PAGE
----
October 2008
Vol 5 No 10

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Teachers.Net Gazette Vol.5 No.10 October 2008

Cover Story by Eric P. Jensen
A Fresh Look at
Brain-Based Education

More than 20 years since it was first suggested that there could be connections between brain function and educational practice, and in the face of all the evidence that has now accumulated to support this notion, BBE guru Eric Jensen urges educators to take full advantage of the relevant knowledge from a variety of scientific disciplines.

Harry & Rosemary Wong: Effective Teaching
Boaz City Schools:
Professional Learning Teams

»Change Isn’t Just for PoliticsCheryl Sigmon
»Are you an Informal Teacher-Leader?Hal Portner
»Strategies to Meet Standards, Promote Reading and Boost SkillsSue Gruber
»Helping Children Cope with LossLeah Davies
»The Future Votes NowTodd R. Nelson
»The Brain and SleepMarvin Marshall
»The Busy Educator's Monthly FiveMarjan Glavac
»Dear Barbara - Advice for SubsBarbara Pressman
»My Supervisor Hates Me! & Are These Kids Just Crazy?Kioni Carter

»Curriculum Happens
»Spam! Spam! and More Spam!
»FHA-Hero Program Creates Leaders
»October 2008 Writing Prompts
»A “Disruptive Behavior” Plan
»More Than A Desk - Changing the Learning Environment
»A Teaching Guide for Night Journey to Vicksburg
»Computers in the Classroom
»Silent Mentoring
»Cyberbullying Tips for Educators
»Perfectly Normal

»The T-Netters Who Saved My Life
»Teacher Starts Rock Band to Help Students Learn
»Printable Worksheets & Teaching Aids
»School Photographs for October 2008
»Lessons, Resources and Theme Activities: October 2008
»Video Bytes: Brain Based Education, Monday Morning, Rockin' the Standards and More
»Today Is... Daily Commemoration for October 2008
»Live on Teachers.Net: October 2008
»The Lighter Side of Teaching
»Apple Seeds: Inspiring Quotes for Teachers
»Alternatives to Halloween Party and Costumes
»Newsdesk: Events & Opportunities for Teachers


The Teachers.Net Gazette is a collaborative project
published by the Teachers.Net community
Editor in Chief: Kathleen Alape Carpenter
Layout Editor: Mary Miehl

Cover Story by Eric P. Jensen

Effective Teaching by Harry & Rosemary Wong

Contributors this month: Kioni Carter, Marvin Marshall, Cheryl Sigmon, Marjan Glavac, Todd R. Nelson, Hal Portner, Leah Davies, Barbara Pressman, Tim Newlin, James Wayne, Ellen Porter, Bill Page, Lisa Bundrick, Panamalai R. Guruprasad, Mamie Pack, Chick Moorman and Thomas Haller, Derek Randel, Michael Biasini, Barb Stutesman, Ron Victoria, Susan Rowan Masters, and YENDOR.

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Featured Book...

Teaching Guide

A Teaching Guide for Night Journey to Vicksburg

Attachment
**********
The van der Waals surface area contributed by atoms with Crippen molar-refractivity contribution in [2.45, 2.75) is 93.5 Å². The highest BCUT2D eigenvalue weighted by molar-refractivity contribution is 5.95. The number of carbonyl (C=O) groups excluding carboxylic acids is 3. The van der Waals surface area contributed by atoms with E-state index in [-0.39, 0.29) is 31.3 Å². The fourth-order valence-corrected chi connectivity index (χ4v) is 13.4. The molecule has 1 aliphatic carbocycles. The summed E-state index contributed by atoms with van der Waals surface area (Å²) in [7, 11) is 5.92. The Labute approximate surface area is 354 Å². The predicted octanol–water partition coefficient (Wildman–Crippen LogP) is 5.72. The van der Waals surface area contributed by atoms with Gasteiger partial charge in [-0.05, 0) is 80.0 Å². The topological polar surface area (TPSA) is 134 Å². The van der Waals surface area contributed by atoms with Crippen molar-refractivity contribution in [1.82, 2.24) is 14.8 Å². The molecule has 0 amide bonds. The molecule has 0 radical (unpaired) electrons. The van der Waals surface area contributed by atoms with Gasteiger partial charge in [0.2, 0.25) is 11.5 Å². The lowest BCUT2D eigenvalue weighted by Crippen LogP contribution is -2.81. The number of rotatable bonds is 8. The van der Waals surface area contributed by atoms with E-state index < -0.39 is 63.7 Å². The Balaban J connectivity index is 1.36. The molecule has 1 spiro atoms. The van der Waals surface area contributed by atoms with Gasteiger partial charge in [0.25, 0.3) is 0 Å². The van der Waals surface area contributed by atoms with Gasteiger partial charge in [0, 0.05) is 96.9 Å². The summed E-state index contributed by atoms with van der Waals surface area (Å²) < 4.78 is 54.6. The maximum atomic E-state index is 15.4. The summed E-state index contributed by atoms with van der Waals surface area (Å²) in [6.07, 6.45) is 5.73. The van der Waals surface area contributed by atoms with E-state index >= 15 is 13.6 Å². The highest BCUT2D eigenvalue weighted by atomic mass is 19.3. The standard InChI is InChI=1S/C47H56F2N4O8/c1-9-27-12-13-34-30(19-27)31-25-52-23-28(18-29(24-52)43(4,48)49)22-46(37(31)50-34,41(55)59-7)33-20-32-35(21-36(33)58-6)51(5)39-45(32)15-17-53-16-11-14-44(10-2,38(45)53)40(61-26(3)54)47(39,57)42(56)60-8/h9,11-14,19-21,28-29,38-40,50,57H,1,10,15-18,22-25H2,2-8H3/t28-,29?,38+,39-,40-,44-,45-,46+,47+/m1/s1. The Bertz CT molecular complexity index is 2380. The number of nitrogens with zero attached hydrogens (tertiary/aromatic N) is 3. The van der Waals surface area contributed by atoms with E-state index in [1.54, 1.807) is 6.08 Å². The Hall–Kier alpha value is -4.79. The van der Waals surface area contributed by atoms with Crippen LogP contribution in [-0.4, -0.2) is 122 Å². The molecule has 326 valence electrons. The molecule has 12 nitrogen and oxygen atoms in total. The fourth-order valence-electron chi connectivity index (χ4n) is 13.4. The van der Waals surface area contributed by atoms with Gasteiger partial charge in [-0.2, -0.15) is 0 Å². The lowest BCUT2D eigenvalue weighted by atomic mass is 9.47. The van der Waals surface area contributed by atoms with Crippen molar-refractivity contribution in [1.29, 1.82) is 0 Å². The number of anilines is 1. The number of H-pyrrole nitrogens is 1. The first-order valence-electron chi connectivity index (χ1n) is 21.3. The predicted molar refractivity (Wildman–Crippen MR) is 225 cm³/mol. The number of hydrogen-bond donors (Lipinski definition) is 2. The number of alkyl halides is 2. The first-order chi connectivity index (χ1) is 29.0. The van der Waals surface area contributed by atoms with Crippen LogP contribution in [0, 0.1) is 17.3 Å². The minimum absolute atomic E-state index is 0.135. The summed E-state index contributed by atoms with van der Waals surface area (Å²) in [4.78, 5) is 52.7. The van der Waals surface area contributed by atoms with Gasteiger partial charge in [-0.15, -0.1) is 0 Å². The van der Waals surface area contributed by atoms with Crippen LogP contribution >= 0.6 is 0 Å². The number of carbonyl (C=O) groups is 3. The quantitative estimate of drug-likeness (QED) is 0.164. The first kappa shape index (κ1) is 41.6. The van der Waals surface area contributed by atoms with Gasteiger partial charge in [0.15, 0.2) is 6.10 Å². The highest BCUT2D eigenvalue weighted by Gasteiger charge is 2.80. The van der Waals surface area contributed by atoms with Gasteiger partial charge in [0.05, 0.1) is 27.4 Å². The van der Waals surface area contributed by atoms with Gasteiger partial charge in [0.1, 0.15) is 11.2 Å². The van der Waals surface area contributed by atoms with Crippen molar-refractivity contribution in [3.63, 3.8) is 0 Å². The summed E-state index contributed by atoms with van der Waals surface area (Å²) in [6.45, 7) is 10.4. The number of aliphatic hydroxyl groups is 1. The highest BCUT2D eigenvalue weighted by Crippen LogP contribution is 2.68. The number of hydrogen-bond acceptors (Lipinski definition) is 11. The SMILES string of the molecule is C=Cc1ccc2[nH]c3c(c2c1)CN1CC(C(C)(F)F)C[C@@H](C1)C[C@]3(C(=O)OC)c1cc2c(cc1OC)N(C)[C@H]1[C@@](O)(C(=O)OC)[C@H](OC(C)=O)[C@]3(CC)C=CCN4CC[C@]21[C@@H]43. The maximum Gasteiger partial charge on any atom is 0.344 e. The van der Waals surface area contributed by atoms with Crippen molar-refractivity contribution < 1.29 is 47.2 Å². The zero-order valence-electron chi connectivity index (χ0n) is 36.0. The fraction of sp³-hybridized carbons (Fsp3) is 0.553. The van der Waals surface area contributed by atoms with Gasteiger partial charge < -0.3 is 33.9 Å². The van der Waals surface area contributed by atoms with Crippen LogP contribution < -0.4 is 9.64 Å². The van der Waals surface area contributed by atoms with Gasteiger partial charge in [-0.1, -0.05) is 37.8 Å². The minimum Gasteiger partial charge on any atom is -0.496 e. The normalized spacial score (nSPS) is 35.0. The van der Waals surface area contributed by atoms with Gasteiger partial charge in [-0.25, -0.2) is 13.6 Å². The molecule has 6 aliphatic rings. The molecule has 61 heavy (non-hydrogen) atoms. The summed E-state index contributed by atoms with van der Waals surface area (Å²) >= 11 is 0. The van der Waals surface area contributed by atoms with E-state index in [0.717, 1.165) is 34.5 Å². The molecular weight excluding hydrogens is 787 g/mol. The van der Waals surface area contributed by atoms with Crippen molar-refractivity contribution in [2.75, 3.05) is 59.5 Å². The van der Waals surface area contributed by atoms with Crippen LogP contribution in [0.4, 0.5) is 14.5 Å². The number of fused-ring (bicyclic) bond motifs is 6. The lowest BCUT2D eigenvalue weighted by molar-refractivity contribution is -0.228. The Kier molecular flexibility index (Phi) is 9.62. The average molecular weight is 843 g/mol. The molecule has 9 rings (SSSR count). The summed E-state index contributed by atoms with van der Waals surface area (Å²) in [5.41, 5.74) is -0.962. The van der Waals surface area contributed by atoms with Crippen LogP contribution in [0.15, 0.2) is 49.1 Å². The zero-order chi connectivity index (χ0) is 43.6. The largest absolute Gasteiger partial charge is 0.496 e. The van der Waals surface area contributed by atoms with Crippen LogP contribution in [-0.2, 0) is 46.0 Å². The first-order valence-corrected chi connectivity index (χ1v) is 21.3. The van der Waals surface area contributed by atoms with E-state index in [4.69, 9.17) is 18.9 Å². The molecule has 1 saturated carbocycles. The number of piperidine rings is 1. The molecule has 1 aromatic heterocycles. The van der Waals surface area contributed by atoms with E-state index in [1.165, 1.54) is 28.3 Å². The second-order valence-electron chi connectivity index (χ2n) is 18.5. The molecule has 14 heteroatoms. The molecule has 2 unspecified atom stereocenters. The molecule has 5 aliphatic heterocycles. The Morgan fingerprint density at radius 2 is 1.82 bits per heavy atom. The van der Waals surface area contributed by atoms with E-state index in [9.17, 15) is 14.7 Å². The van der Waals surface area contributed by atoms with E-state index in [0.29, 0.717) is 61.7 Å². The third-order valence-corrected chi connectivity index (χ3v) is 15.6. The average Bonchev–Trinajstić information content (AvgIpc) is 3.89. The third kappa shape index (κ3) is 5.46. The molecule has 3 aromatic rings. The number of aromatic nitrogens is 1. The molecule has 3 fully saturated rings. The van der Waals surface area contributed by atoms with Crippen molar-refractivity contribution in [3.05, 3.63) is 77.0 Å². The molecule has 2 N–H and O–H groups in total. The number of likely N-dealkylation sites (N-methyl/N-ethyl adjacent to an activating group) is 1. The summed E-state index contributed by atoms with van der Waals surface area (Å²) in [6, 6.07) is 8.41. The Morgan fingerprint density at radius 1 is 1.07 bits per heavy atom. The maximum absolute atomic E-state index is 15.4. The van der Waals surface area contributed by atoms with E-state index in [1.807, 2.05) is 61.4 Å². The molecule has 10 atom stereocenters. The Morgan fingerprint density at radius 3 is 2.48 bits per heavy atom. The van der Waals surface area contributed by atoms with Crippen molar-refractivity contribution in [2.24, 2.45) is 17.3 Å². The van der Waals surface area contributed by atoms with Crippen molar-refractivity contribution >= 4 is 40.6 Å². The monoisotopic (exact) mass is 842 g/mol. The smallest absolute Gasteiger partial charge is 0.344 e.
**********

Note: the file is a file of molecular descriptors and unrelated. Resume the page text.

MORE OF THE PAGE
Cook up some Civil War era dishes during the study of a young slave’s quest for freedom.
by Susan Rowan Masters
Regular contributor to the Gazette
October 1, 2008

A Teaching Guide for Night Journey to Vicksburg
(with printable option)
By Susan Rowan Masters

“This is a beautifully-written, powerful story that focuses on a single individual’s life in order to communicate broader issues of bravery, self-sacrifice and the rewards of freedom. Susan Rowan Masters uses wonderfully descriptive language to convey the terrors of slavery and escape, and does so in a way that avoids sensationalism. This is a moving story that will be of great interest to readers of all ages. While the novel certainly could be used as part of a history curriculum, it will also stand alone as a coming-of-age story that transcends a single historical moment.” –Civil War Book Review

Materials: Night Journey to Vicksburg by Susan Rowan Masters


Journey with Jubi, a slave boy, in his quest for freedom by cooking up the foods he and his sisters share along the way. Peek inside the ‘croker sack’ Henry Long gives to Jubi and you will find old-fashioned cornbread called hoecakes as well as a chunk of salt pork.

Hoecakes are thin cornbread originally baked on the blade of a hoe over an open fire (pgs. 23-24).

You will need:

1-1/2 cups cornmeal
3 Tbs. self-rising flour (or 3 Tbs. regular flour, 1/2 tsp. of baking powder)
1 teaspoon salt
hot water
cooking oil
a large bowl, a large spoon, a spatula and a griddle.

Combine the salt, flour and cornmeal in the bowl, adding enough hot water to make a batter. Pour a little on the griddle. When it sizzles, add half of the batter. Let the cake brown on one side. Then adding a little oil first, flip to the other side. When done, repeat with the other half of the batter.

Salt pork is pork cut from the belly of the hog, preserved in brine in large barrels (pgs. 23-24). (Note: as salt pork shrinks during cooking, select a piece one-third larger than seems necessary to feed the class.)

You will need:

salt pork (thick slices of bacon can be substituted.)
ground pepper
potatoes and cabbage (optional)
a kettle

Place the pork in the kettle, cover with water and bring to a boil. As soon as the water boils pour it off to remove the salt. Pour on more boiling water at once. Boil very slowly, almost simmering, until done. When tender take it out, remove the skin and bones and sprinkle with freshly ground pepper. Serve with potatoes and cabbage, each boiled separately.

For more information and a complete Teacher’s Guide to Night Journey to Vicksburg, visit For school orders, call Silver Moon Press:

Printable "Night Journey to Vicksburg" Lesson in pdf format

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